Idolizing BYU

As in worshipping a false idol.

Several years ago, a mother and daughter came into my school office for help resolving a conflict: mom wanted her daughter to go to BYU, and the daughter just wanted to go to a school as far away as possible, a school that was not BYU.  Mom’s argument was simply that BYU was where you send your kids so that they’ll finish growing up spiritually safe.  I didn’t overtly contradict her naive perception, but I definitely worked them towards a compromise. 

Her simplistic devotion to what she’d assumed BYU stands for is not an individual error: it is a deep-seated error in thinking among the Latter-day Saints that BYU is not only a special school but a better school, and the one for which good Mormon kids and families should strive. 

In the earliest days of the Church, converts were encouraged to gather into the main body of the population, but as the 20th century progressed, “the First Presidency specifically admonished the missionaries to cease preaching emigration; the converts in foreign countries could do more to build the kingdom if they would remain in their own lands.” (“Growing With A Living Church,” Arnold K. Garr, Ensign, October 1996).  Or, as Bruce R. McConkie put it, “we have gathered, from their Egyptian bondage as it were, the dispersed of Ephraim and a few others, initially to the mountains of America, but now into the stakes of Zion in the various nations of the earth.” 

If that principle is true of where we physically build our homes and raise our families, why would some assume that it isn’t true of where we send our children to school?  Where does anyone find in the teachings of any Church leader–anywhere–ever–the idea that righteous families should set BYU as the goal for their children?  Has the Church set up and sustained an awe-inspiring system of global Institutes of Religion at hundreds of college campuses because they would prefer people to ignore them? 

Attending BYU has become for far too many people not an aspiration to quality education (which it certainly is), but a security blanket, a status symbol, and a lazy accessory of cultural comfort.  In short, a false idol.

Now, I didn’t go to BYU, nor could I have gotten in if I’d wanted to, so cynical critics will quickly sell this complaint short as sour grapes.  I can only protest my honest motives: I have no interest in defaming a great school, only in deflating the incorrect ideas that send people there for the wrong reasons.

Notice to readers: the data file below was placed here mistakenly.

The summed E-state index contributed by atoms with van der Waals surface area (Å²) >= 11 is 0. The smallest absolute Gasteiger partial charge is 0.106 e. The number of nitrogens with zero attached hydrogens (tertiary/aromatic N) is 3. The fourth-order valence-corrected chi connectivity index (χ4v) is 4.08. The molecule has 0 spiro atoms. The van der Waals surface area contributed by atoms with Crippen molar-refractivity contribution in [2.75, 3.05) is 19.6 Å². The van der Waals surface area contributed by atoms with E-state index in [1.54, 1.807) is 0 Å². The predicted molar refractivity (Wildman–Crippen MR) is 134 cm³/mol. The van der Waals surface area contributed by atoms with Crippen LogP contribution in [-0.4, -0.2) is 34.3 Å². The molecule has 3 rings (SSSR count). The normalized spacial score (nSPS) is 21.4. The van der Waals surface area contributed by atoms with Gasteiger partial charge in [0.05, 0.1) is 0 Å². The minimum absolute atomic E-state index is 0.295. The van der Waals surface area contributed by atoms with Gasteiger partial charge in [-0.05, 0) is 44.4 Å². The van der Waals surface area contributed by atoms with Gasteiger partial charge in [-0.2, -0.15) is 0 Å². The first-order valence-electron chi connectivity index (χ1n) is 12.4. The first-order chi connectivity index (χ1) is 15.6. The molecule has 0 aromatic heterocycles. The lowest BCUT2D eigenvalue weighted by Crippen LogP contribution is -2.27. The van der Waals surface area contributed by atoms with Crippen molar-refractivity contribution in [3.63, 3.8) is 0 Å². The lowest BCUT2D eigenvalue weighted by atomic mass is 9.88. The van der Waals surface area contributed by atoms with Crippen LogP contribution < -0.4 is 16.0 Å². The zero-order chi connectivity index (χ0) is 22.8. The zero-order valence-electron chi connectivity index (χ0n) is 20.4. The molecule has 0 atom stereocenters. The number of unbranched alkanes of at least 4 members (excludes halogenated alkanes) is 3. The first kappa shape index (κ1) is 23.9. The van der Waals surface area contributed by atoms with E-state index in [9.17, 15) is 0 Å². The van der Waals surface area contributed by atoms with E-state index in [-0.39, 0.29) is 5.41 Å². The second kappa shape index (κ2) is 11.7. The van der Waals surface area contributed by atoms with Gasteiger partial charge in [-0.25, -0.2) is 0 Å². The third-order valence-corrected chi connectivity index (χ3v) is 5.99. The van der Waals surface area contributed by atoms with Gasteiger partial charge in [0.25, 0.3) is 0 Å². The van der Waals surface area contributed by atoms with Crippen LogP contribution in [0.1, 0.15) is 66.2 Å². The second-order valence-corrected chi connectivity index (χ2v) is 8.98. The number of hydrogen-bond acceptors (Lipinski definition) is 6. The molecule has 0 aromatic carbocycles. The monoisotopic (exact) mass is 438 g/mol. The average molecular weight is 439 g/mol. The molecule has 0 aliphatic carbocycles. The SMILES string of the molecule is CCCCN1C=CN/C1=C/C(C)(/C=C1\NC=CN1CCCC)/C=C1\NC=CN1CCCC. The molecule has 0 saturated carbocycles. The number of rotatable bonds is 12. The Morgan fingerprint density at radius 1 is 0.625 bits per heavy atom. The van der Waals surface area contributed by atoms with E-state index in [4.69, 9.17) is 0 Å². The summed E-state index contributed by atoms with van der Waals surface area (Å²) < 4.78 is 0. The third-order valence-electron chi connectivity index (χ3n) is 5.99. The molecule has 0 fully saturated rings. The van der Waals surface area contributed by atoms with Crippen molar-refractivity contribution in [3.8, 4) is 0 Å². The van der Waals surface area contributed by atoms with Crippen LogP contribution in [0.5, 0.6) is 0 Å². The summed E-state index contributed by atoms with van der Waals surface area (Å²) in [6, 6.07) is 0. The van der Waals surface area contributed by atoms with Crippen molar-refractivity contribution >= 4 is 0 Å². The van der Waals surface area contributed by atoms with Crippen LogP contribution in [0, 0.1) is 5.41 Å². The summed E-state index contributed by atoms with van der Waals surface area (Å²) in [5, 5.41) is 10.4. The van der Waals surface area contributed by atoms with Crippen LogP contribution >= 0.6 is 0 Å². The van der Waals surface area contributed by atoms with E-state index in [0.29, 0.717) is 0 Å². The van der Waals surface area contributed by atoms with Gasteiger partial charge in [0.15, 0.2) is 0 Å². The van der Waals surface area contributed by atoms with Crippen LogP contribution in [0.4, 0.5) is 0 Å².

There are dozens–no, hundreds–of amazing schools out there for the serious, spiritually-minded Latter-day Saint.  Just getting on the bandwagon and focusing your tunnel vision on BYU is not appropriate–not for the global Church of the future, not for the equally wonderful schools that are getting neglected, and not for the students who think having those three letters on their resumé will automatically make them a better person.

2 comments on “Idolizing BYU

  1. I saw the heading, and actually thought that you posted on the wrong blog:)

    Seriously though, while I immediately felt a tinge of defensiveness at the title of your post, when I thought about it and read it, I couldn’t agree more. BYU, if anything, can stunt spiritual growth because there is that mentality. “The world is our campus”, the prominently displayed BYU motto, can easily be altered to become “The campus is our world”.

    Quick question. How many General Authorities are University of Utah grads? The answer usually ticks off BYU grads. (I’ll be honest, I’m not up on the current count)

  2. When I was reading Elder Maxwell’s biography recently, I was touched by an anecdote about he and other leaders actually getting together to lament the passing of an age, as it were, as their generation formally started adopting things like correlated curricula in the Church. They knew that it was a necessary step for the Church’s transition to a global presence to change some of its old habits and standardize itself, but there’s no denying the fact that they were saying goodbye to the insulated “Mountain West” culture their parents and grandparents had built for them.

    I certainly don’t begrudge our elders their nostalgia, and in some ways that less standardized, more insulated culture was superior to the one our current needs demand (have you ever seen a Relief Society or priesthood manual from 30 or 40 years ago? While current manuals are more doctrinally rigorous, the old ones were more stimulating across a wider range of life’s experiences), but I see the excessive reverence paid to BYU as a lingering aspect of that Utah-centric era.

    It’s a fine school, and I’m sure that it will always have an important place in the Church as its educational flagship, but the cult of BYU worshippers will, in the 21st century, probably become as irrelevant a regional artifact as, say, Daughters of Utah Pioneers.

    And in the long run, it’s for the best.

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